Abstract:This paper does not address the issue of aid effectiveness-that is, the extent to which foreign aid dollars actually achieve their goals-but on "best practices" in the way in which official aid is given, an important component of the wider debate. First we discuss best practice for an ideal aid agency and the difficulties that aid agencies face because they are typically not accountable to their intended beneficiaries. Next we consider the transparency of aid agencies and four additional dimensions of aid practice: specialization, or the degree to which aid is not fragmented among too many donors, too many countries, and too many sectors for each donor); selectivity, or the extent to which aid avoids corrupt autocrats and goes to the poorest countries; use of ineffective aid channels such as tied aid, food aid, and technical assistance; and the overhead costs of aid agencies. We compare 48 aid agencies along these dimensions, distinguishing between bilateral and multilateral ones. Using the admittedly limited information we have, we rank the aid agencies on different dimensions of aid practice and then provide one final comprehensive ranking. We present these results as an illustrative exercise to move the aid discussion forward.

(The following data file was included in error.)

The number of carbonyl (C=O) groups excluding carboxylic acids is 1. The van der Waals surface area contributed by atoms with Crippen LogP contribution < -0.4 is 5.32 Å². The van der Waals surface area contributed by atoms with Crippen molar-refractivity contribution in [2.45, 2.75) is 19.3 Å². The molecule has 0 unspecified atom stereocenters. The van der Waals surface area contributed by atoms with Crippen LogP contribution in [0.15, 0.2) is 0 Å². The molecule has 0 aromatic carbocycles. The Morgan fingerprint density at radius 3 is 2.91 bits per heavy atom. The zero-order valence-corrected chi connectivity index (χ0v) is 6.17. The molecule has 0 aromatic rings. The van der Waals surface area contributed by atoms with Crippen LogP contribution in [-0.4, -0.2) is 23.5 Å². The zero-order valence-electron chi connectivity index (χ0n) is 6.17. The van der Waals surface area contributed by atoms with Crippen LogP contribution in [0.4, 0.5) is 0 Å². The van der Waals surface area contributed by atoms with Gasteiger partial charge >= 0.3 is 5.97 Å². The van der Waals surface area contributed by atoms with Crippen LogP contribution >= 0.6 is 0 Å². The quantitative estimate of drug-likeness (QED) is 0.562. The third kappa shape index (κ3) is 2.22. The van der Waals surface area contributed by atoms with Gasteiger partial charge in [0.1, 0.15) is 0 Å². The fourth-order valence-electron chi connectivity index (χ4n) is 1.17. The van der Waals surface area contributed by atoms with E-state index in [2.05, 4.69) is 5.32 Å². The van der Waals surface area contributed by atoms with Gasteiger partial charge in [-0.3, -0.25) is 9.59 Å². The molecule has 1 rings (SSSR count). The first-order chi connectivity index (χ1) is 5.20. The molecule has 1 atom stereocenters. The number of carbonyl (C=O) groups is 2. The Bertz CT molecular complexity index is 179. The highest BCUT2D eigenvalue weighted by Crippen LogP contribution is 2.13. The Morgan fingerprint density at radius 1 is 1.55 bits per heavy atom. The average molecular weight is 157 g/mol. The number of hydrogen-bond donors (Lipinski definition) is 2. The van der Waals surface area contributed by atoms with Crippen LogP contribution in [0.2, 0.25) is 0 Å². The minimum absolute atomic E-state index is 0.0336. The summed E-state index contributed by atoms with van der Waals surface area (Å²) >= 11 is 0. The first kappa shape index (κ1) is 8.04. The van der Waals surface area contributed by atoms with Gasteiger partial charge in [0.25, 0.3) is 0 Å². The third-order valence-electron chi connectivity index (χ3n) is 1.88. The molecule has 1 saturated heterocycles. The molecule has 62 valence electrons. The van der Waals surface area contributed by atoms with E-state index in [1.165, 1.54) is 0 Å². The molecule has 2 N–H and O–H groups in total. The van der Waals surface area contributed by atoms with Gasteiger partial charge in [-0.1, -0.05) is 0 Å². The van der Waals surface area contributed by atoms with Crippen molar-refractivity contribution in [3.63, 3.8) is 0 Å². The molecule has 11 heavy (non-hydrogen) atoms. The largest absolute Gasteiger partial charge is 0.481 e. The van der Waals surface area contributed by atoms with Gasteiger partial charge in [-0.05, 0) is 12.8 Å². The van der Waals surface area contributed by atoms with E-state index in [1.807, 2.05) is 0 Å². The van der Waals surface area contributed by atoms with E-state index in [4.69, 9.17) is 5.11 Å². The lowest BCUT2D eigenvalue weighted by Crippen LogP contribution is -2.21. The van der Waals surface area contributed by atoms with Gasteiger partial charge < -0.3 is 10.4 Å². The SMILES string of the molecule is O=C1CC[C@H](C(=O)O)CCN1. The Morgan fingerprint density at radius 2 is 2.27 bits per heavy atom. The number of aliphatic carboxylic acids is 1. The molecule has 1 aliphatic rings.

May 07, 2008
New piece by Davis and Trebilcok
Over the past two decades there has been a resurgence of interest, on the part of both academics and practitioners, in using law to promote development in Latin America, sub-Saharan Africa, Central and Eastern Europe, and Asia. The level of academic interest in the topic is reflected in the publication of three recent books on law and development by prominent American scholars: Thomas Carothers (ed.), PROMOTING THE RULE OF LAW ABROAD: IN SEARCH OF KNOWLEDGE, Kenneth Dam, THE LAW-GROWTH NEXUS: THE RULE OF LAW AND ECONOMIC DEVELOPMENT, and David Trubek and Alvaro Santos (eds.), THE NEW LAW AND ECONOMIC DEVELOPMENT: A CRITICAL APPRAISAL. In this Essay we suggest that these books (or at least some contributions to them) reflect insensitivity to the ambiguities surrounding the relationship between legal reform and development. We show that there is ongoing debate about fundamental questions such as whether law is an important factor in determining social or economic outcomes in developing societies given the existence of informal methods of social control; whether there are insurmountable economic, political or culture obstacles to effective legal reform; as well as, assuming effective legal reform is feasible, what types of reforms are conducive to development and what types of actors ought to implement them. We argue that although there are some reasons for optimism about the potential impact of legal reforms upon development, the relevant empirical literature is inconclusive on many important issues and counsels caution about the wisdom of continuing to invest substantial resources in promoting legal reform in developing countries without further research that clarifies these issues.
April 24, 2008
New paper by Cole
Dan Cole of Indiana-Indianapolis has just posted a new paper on SSRN: